Manitoba made waves recently when it announced it planned to amend workers’ compensation coverage around post-traumatic stress disorder (PTSD). A first in Canada, the legislation would be based on presumption, so claims would be incident-based instead of occupation-based, for all workers, not just first responders.
In the context of workers’ compensation law, a presumption simplifies the adjudication process by eliminating the need to draw a causal connection between certain facts, according to the Workers Compensation Board of Manitoba (WCB).
“Under this approach, if a worker has been exposed to a PTSD trigger in the workplace and is diagnosed with PTSD, it would be presumed that the PTSD was an injury by accident arising out of and in the course of employment, unless the contrary was proven.
“A provision drafted in this manner would not provide greater coverage to workers than they already have because PTSD is a compensable condition with or without a presumption. It would, as previously indicated, merely simplify adjudication and reduce the stigma of mental illness.”
If there is stigma around applying for benefits due to a psychological injury, a presumption will help people who are sitting on the fence about whether or not to make a claim, said Warren Preece, director of communications at the WCB in Winnipeg.
“Anything that reduces barriers between an injured worker and the benefits they’re entitled to is a good thing,” he said. “The sooner we know the injury happens, the sooner our care system kicks in, be it a sprained wrist or sore back or psychological injury like PTSD.”
Often, the disorder catches up to people because there were no supports when it happened, said Kevin Rebeck, president of the Manitoba Federation of Labour in Winnipeg.
“If we change how we deal with these traumatic events and we give people lots of help early, when they need it, then perhaps we avoid those long-term effects totally.”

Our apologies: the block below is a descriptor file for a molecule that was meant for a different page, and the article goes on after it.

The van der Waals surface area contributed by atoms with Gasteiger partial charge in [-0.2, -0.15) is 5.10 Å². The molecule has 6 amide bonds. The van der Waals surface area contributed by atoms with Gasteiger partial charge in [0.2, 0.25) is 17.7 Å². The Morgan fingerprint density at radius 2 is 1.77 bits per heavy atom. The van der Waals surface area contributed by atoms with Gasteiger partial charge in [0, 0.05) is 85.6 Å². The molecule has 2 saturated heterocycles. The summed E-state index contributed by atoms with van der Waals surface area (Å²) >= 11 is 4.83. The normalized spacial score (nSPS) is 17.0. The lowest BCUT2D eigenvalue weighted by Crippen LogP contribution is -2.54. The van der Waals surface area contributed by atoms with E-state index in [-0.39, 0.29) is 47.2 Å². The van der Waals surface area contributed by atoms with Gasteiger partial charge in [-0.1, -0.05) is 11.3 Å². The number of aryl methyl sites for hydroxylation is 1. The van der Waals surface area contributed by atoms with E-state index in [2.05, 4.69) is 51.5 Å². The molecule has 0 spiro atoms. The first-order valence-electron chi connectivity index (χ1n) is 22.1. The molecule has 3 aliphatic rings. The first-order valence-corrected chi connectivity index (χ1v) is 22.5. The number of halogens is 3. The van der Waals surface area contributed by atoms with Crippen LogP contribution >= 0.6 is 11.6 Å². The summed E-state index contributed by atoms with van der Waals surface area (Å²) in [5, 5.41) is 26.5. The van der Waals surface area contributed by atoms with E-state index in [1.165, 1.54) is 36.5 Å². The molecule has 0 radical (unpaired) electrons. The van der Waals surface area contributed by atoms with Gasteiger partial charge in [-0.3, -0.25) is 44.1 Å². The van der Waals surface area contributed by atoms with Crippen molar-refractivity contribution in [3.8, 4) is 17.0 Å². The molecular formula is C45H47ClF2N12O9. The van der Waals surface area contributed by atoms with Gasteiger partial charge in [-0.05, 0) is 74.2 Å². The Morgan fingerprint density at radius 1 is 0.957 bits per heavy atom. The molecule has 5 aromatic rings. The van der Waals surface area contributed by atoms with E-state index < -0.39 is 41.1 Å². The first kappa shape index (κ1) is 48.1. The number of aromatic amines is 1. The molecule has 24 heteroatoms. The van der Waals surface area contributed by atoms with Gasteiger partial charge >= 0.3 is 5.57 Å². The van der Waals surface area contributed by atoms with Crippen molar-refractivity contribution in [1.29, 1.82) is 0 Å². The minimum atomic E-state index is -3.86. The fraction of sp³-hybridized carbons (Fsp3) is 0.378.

In the current system, employees across Canada aren’t allowed to go after their employer through the legal system because they have workers’ compensation coverage, he said.
“(Employers are) immune to being held legally accountable yet if (employees) suffer from PTSD and have lots of hoops to jump through, they have no other recourse, so we think it’s very appropriate that it be presumptive legislation that helps people get the help they need quickly,” said Rebeck.
“There have been ongoing problems and challenges with getting WSIB (Workplace Safety Insurance Board) recognition of PTSD coverage, so there has been some strong advocacy to have this looked at and dealt with.”
Right now, potentially, anyone can get coverage, he said.
“But our experience is that the test is really, really high and takes a long time to prove and faces a lot of challenges, and this makes it much easier for people,” said Rebeck.
“Just because you’re in a certain type of occupation doesn’t mean others aren’t exposed in the workplace and through the course of their employment to traumatic events that have an impact on them, and they should be covered as well.”
While there may be some value in doing this presumptive change for specific occupations where people are at a higher risk for PTSD, applying this to all workers is putting forward a legislative change before all the due diligence has been done, said Elliot Sims, director of provincial affairs, Manitoba, for the Canadian Federation of Independent Business (CFIB) in Winnipeg.
“We haven’t seen any evidence that suggests that PTSD has got a significant delay or length of time between the injury being reported and it being evaluated, so we don’t see that there’s any sort of time lag that would really impact the treatment, or at least it hasn’t been provided by the government,” he said.
“If we knew that there was a backlog in terms of cases that have been moved to an expert and that it was slowing down the analysis, evaluation and obviously treatment of it, that’s one discussion, but there’s been no information provided.”
It’s important to have a formal process in place that accurately evaluates and diagnoses PTSD and doesn’t short-circuit the program that’s in place for all psychological illnesses and degrade the quality of service the WCB is providing, said Sims.